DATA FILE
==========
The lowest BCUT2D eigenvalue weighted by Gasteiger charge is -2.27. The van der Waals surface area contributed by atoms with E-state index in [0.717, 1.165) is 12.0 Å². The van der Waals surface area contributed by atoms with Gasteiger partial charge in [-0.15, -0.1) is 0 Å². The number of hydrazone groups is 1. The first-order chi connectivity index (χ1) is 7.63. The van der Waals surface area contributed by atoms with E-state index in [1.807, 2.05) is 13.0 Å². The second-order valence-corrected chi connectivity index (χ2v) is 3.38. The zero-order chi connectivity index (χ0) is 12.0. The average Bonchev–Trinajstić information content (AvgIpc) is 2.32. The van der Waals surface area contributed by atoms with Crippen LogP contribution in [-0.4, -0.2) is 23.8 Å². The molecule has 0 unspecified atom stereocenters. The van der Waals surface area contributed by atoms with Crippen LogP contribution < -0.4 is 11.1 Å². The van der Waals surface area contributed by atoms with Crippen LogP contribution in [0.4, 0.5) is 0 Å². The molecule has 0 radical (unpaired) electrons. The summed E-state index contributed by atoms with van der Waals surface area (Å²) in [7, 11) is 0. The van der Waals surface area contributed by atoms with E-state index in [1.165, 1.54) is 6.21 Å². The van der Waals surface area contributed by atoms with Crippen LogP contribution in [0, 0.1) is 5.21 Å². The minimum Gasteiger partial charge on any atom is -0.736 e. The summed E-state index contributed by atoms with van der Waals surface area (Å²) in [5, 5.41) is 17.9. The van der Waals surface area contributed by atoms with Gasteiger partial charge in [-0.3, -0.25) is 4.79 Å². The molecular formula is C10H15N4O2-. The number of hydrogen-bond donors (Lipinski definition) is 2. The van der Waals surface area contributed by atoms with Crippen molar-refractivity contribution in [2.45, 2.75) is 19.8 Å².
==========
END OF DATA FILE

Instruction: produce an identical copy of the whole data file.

The lowest BCUT2D eigenvalue weighted by Gasteiger charge is -2.27. The van der Waals surface area contributed by atoms with E-state index in [0.717, 1.165) is 12.0 Å². The van der Waals surface area contributed by atoms with Gasteiger partial charge in [-0.15, -0.1) is 0 Å². The number of hydrazone groups is 1. The first-order chi connectivity index (χ1) is 7.63. The van der Waals surface area contributed by atoms with E-state index in [1.807, 2.05) is 13.0 Å². The second-order valence-corrected chi connectivity index (χ2v) is 3.38. The zero-order chi connectivity index (χ0) is 12.0. The average Bonchev–Trinajstić information content (AvgIpc) is 2.32. The van der Waals surface area contributed by atoms with Crippen LogP contribution in [-0.4, -0.2) is 23.8 Å². The molecule has 0 unspecified atom stereocenters. The van der Waals surface area contributed by atoms with Crippen LogP contribution < -0.4 is 11.1 Å². The van der Waals surface area contributed by atoms with Crippen LogP contribution in [0.4, 0.5) is 0 Å². The molecule has 0 radical (unpaired) electrons. The summed E-state index contributed by atoms with van der Waals surface area (Å²) in [7, 11) is 0. The van der Waals surface area contributed by atoms with E-state index in [1.165, 1.54) is 6.21 Å². The van der Waals surface area contributed by atoms with Crippen LogP contribution in [0, 0.1) is 5.21 Å². The minimum Gasteiger partial charge on any atom is -0.736 e. The summed E-state index contributed by atoms with van der Waals surface area (Å²) in [5, 5.41) is 17.9. The van der Waals surface area contributed by atoms with Gasteiger partial charge in [-0.3, -0.25) is 4.79 Å². The molecular formula is C10H15N4O2-. The number of hydrogen-bond donors (Lipinski definition) is 2. The van der Waals surface area contributed by atoms with Crippen molar-refractivity contribution in [2.45, 2.75) is 19.8 Å².